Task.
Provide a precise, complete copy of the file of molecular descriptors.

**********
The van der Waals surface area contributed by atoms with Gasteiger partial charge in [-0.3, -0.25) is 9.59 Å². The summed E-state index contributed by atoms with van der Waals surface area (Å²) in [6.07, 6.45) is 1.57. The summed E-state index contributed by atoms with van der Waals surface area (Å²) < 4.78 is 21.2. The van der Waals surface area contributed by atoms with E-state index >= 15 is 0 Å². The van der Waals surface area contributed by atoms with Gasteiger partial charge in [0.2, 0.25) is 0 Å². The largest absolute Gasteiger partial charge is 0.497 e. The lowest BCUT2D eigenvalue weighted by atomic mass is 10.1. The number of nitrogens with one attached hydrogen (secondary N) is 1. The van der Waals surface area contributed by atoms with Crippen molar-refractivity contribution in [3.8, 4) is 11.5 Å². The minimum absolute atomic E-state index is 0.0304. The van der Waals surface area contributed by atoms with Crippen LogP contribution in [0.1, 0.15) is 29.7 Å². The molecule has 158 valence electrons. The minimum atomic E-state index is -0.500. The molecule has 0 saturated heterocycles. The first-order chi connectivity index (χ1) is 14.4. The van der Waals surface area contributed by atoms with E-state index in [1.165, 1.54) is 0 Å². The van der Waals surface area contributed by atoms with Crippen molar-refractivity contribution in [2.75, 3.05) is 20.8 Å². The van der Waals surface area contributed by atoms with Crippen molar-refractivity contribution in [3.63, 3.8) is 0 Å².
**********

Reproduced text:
The van der Waals surface area contributed by atoms with Gasteiger partial charge in [-0.3, -0.25) is 9.59 Å². The summed E-state index contributed by atoms with van der Waals surface area (Å²) in [6.07, 6.45) is 1.57. The summed E-state index contributed by atoms with van der Waals surface area (Å²) < 4.78 is 21.2. The van der Waals surface area contributed by atoms with E-state index >= 15 is 0 Å². The van der Waals surface area contributed by atoms with Gasteiger partial charge in [0.2, 0.25) is 0 Å². The largest absolute Gasteiger partial charge is 0.497 e. The lowest BCUT2D eigenvalue weighted by atomic mass is 10.1. The number of nitrogens with one attached hydrogen (secondary N) is 1. The van der Waals surface area contributed by atoms with Crippen molar-refractivity contribution in [3.8, 4) is 11.5 Å². The minimum absolute atomic E-state index is 0.0304. The van der Waals surface area contributed by atoms with Crippen LogP contribution in [0.1, 0.15) is 29.7 Å². The molecule has 158 valence electrons. The minimum atomic E-state index is -0.500. The molecule has 0 saturated heterocycles. The first-order chi connectivity index (χ1) is 14.4. The van der Waals surface area contributed by atoms with E-state index in [1.165, 1.54) is 0 Å². The van der Waals surface area contributed by atoms with Crippen molar-refractivity contribution in [2.75, 3.05) is 20.8 Å². The van der Waals surface area contributed by atoms with Crippen molar-refractivity contribution in [3.63, 3.8) is 0 Å².